SCT myths

There are some myths and misconceptions about the nature of individuals with SCT. I would like to address some of those below.

  • SCT is not about laziness or poor willpower. The popular media propagates this distortion by painting a picture of the lounging couch potato who gets excused by the SCT label. The misinformed general public then describes SCT as a “fancy way of saying indolence.” These assertions are due to a lack of information or due to unsavory intentions. To counter this myth with a personal example, I strongly associate with SCT though I have never failed a single class in college, and not only did I hang around long enough to finish school, I even managed to average a GPA of 3.7 because I strived deeply to do well and valued good grades.
  • SCT – Sluggish Cognitive Tempo – is not a euphemism or politically correct way of saying mental retardation. This was a conclusion that one commentator on the ADD forums has made in the past. Judging a label by its cover is rarely a good idea, but some have come to the conclusion that SCT is the latest term in the “euphemism treadmill” Judging by the online community outpour of people who relate to SCT, I think it is fair to suggest that SCT can occur in people of abilities and levels of education. I have written some commentary on this issue called “SCT and intelligence” and I have also gathered some quotes from the ADD community to counter this myth as well.
  • SCT is not a personality disorder, Asperger’s, or an emotional disorder, nor is it fully characterized by any particular disorder already defined. There may be overlap and comorbidities between SCT and other disorders, but they are not the same condition. Some people with SCT symptoms have been mistaken for Asperger’s, but I think this is due to increased awareness of Asperger’s and related conditions (and the support communities have done a fantastic job raising autism awareness.) However, misconceptions about AD(H)D still run amuck in the wild.

For example, one person tries to discredit SCT’s validity all together:

“If it walks like a duck and if it quacks like a duck… Guess what? It’s a duck. In the wiki, it says people with SCT “appear to be lacking in motivation.” This sounds like another name for depression. Depression does the same thing and affects memory and learning in the same way.”

To say that the lack of activity that occurs in inattentive ADD is due to depression is like saying that the hyperactivity in ADHD is due to an ecstatic state of mania! Dr. Adele Diamond has stated that children with ADD without hyperactivity may appear lethargic, but this is not necessarily due to depression. 2 (Indeed, ADD and depression can occur together but they are not one and the same.)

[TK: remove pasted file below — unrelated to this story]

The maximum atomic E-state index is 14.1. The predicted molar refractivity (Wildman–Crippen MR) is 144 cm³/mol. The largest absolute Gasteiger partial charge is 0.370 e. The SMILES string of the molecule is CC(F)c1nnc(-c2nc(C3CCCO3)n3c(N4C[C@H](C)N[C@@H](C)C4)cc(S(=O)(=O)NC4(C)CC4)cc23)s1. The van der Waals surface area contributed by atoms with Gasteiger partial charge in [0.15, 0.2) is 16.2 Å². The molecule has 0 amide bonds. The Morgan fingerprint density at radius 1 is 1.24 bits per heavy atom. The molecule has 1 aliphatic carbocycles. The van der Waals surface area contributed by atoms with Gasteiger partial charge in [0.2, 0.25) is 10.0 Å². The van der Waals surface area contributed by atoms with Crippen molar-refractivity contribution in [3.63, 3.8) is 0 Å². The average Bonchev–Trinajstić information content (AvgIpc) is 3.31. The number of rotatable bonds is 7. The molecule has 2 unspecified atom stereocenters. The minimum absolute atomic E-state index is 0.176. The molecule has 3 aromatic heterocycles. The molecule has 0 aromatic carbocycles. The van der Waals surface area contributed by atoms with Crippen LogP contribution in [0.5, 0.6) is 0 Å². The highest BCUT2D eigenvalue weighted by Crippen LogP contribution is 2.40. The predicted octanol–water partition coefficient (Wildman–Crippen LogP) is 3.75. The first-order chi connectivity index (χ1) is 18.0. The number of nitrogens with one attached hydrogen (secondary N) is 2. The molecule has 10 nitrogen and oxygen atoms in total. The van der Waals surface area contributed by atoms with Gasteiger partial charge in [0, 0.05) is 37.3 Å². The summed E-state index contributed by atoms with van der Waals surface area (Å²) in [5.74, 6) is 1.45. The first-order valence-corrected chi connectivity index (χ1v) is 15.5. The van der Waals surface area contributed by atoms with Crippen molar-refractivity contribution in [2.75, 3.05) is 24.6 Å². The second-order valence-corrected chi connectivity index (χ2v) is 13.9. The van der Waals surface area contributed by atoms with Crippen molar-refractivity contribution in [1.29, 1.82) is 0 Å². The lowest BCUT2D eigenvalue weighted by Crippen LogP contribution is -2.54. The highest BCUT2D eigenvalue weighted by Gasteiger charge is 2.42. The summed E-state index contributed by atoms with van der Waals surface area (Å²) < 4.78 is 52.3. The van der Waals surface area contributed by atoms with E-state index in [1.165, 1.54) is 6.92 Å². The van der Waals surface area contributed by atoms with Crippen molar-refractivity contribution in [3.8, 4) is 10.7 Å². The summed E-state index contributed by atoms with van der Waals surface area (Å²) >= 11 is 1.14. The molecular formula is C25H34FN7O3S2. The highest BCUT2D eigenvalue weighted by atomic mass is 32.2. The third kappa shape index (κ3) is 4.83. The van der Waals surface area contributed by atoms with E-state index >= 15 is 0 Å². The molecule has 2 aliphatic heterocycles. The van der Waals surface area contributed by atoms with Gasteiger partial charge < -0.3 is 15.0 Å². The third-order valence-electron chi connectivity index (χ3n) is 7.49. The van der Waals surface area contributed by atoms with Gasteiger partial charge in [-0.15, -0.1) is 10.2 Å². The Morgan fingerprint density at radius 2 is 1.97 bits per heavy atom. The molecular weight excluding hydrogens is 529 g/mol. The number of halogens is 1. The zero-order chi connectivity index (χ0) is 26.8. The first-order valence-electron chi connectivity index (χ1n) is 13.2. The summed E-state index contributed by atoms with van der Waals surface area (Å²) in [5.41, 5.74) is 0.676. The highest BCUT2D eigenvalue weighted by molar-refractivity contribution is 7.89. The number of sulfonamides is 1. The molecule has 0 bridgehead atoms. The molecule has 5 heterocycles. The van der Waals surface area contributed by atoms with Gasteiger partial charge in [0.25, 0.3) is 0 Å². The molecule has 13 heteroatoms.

Watch Dr. Russell Barkley discuss what SCT is and what SCT isn’t in a segment of “Management of ADHD symptoms.”

    • SCT (as well as ADD and ADHD) are not just childhood disorders that people “grow out of” once reaching adulthood. In recent years, more research is being done that ADHD and related disorders may continue long after elementary school and persist into the adult years so that individuals are left having to deal with their symptoms during their college, career, family, and personal lives. Typically, if hyperactivity occurs in ADHD then the physical restlessness tends to go away with time, but what remains are the inattentive symptoms which are not as obvious but strongly effect productivity.

      Dr. Barkley has done the first ever research on SCT in adults and has found out that SCT occurs in 5% of the population (based on a threshold of five or more SCT symptoms) and this means that SCT is just as common as ADHD. Unlike physical ADHD symptoms which change over time, Barkley has stated that the SCT adult has very much the same symptoms as the SCT child; the traits are persistent and lifelong. 1

  1. Barkley, R. A. (2012). Distinguishing Sluggish Cognitive Tempo from Attention-Deficit/Hyperactivity Disorder in adults. Journal of Abnormal Child Psychology, 121(4), 978-990. doi: 10.1037/a0023961

  2. Diamond, A. (2005). Attention-deficit disorder (attention–deficit/hyperactivity disorder without hyperactivity): A neurobiological and behaviorally distinct disorder from attention-deficit/hyperactivity disorder (with hyperactivity). Development and Psychopathology, 17(3), 807-825